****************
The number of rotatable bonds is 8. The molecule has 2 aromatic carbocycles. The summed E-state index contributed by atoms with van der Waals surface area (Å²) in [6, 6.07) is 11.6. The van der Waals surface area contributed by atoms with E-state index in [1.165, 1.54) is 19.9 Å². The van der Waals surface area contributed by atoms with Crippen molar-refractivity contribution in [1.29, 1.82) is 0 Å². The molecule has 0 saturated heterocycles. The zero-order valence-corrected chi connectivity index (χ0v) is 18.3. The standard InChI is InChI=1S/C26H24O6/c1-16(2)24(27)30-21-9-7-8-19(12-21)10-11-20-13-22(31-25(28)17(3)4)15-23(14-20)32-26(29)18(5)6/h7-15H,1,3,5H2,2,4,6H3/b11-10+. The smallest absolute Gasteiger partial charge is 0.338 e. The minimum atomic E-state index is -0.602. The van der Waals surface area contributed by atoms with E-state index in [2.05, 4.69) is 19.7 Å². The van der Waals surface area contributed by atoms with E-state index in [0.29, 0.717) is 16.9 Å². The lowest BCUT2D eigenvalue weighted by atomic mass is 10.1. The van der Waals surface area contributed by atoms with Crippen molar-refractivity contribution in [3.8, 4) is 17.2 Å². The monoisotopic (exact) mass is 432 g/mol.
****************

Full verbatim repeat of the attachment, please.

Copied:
The number of rotatable bonds is 8. The molecule has 2 aromatic carbocycles. The summed E-state index contributed by atoms with van der Waals surface area (Å²) in [6, 6.07) is 11.6. The van der Waals surface area contributed by atoms with E-state index in [1.165, 1.54) is 19.9 Å². The van der Waals surface area contributed by atoms with Crippen molar-refractivity contribution in [1.29, 1.82) is 0 Å². The molecule has 0 saturated heterocycles. The zero-order valence-corrected chi connectivity index (χ0v) is 18.3. The standard InChI is InChI=1S/C26H24O6/c1-16(2)24(27)30-21-9-7-8-19(12-21)10-11-20-13-22(31-25(28)17(3)4)15-23(14-20)32-26(29)18(5)6/h7-15H,1,3,5H2,2,4,6H3/b11-10+. The smallest absolute Gasteiger partial charge is 0.338 e. The minimum atomic E-state index is -0.602. The van der Waals surface area contributed by atoms with E-state index in [2.05, 4.69) is 19.7 Å². The van der Waals surface area contributed by atoms with E-state index in [0.29, 0.717) is 16.9 Å². The lowest BCUT2D eigenvalue weighted by atomic mass is 10.1. The van der Waals surface area contributed by atoms with Crippen molar-refractivity contribution in [3.8, 4) is 17.2 Å². The monoisotopic (exact) mass is 432 g/mol.